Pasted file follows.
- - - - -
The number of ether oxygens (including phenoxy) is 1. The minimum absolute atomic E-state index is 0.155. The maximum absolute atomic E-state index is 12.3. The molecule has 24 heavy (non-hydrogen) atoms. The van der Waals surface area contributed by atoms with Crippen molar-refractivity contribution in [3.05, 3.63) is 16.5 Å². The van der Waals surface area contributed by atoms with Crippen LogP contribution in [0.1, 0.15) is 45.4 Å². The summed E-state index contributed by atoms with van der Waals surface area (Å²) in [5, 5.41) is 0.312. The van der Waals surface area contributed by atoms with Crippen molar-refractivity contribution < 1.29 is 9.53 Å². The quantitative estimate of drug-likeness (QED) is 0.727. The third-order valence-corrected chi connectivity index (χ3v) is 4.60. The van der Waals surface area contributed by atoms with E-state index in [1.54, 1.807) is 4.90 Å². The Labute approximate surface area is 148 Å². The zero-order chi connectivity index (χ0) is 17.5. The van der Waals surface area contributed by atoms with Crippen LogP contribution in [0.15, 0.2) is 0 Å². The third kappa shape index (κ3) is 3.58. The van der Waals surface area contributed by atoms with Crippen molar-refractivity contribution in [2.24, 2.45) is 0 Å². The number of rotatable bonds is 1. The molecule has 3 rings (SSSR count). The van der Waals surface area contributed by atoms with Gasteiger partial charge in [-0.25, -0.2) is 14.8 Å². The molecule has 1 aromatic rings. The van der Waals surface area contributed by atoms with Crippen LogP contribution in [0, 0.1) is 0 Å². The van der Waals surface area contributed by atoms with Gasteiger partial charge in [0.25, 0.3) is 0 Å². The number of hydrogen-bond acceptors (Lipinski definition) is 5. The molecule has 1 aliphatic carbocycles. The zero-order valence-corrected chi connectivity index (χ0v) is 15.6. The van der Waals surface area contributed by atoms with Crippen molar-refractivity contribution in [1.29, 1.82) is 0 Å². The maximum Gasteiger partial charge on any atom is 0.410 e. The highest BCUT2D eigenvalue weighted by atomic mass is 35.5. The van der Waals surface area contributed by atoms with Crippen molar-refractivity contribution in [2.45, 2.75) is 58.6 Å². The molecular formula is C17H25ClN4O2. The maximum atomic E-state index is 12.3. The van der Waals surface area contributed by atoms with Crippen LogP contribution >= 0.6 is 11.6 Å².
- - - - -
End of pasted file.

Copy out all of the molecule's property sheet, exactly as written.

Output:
The number of ether oxygens (including phenoxy) is 1. The minimum absolute atomic E-state index is 0.155. The maximum absolute atomic E-state index is 12.3. The molecule has 24 heavy (non-hydrogen) atoms. The van der Waals surface area contributed by atoms with Crippen molar-refractivity contribution in [3.05, 3.63) is 16.5 Å². The van der Waals surface area contributed by atoms with Crippen LogP contribution in [0.1, 0.15) is 45.4 Å². The summed E-state index contributed by atoms with van der Waals surface area (Å²) in [5, 5.41) is 0.312. The van der Waals surface area contributed by atoms with Crippen molar-refractivity contribution < 1.29 is 9.53 Å². The quantitative estimate of drug-likeness (QED) is 0.727. The third-order valence-corrected chi connectivity index (χ3v) is 4.60. The van der Waals surface area contributed by atoms with E-state index in [1.54, 1.807) is 4.90 Å². The Labute approximate surface area is 148 Å². The zero-order chi connectivity index (χ0) is 17.5. The van der Waals surface area contributed by atoms with Crippen LogP contribution in [0.15, 0.2) is 0 Å². The third kappa shape index (κ3) is 3.58. The van der Waals surface area contributed by atoms with Crippen molar-refractivity contribution in [2.24, 2.45) is 0 Å². The number of rotatable bonds is 1. The molecule has 3 rings (SSSR count). The van der Waals surface area contributed by atoms with Gasteiger partial charge in [-0.25, -0.2) is 14.8 Å². The molecule has 1 aromatic rings. The van der Waals surface area contributed by atoms with Crippen LogP contribution in [0, 0.1) is 0 Å². The van der Waals surface area contributed by atoms with Gasteiger partial charge in [0.25, 0.3) is 0 Å². The number of hydrogen-bond acceptors (Lipinski definition) is 5. The molecule has 1 aliphatic carbocycles. The zero-order valence-corrected chi connectivity index (χ0v) is 15.6. The van der Waals surface area contributed by atoms with Crippen molar-refractivity contribution in [1.29, 1.82) is 0 Å². The maximum Gasteiger partial charge on any atom is 0.410 e. The highest BCUT2D eigenvalue weighted by atomic mass is 35.5. The van der Waals surface area contributed by atoms with Crippen molar-refractivity contribution in [2.45, 2.75) is 58.6 Å². The molecular formula is C17H25ClN4O2. The maximum atomic E-state index is 12.3. The van der Waals surface area contributed by atoms with Crippen LogP contribution >= 0.6 is 11.6 Å².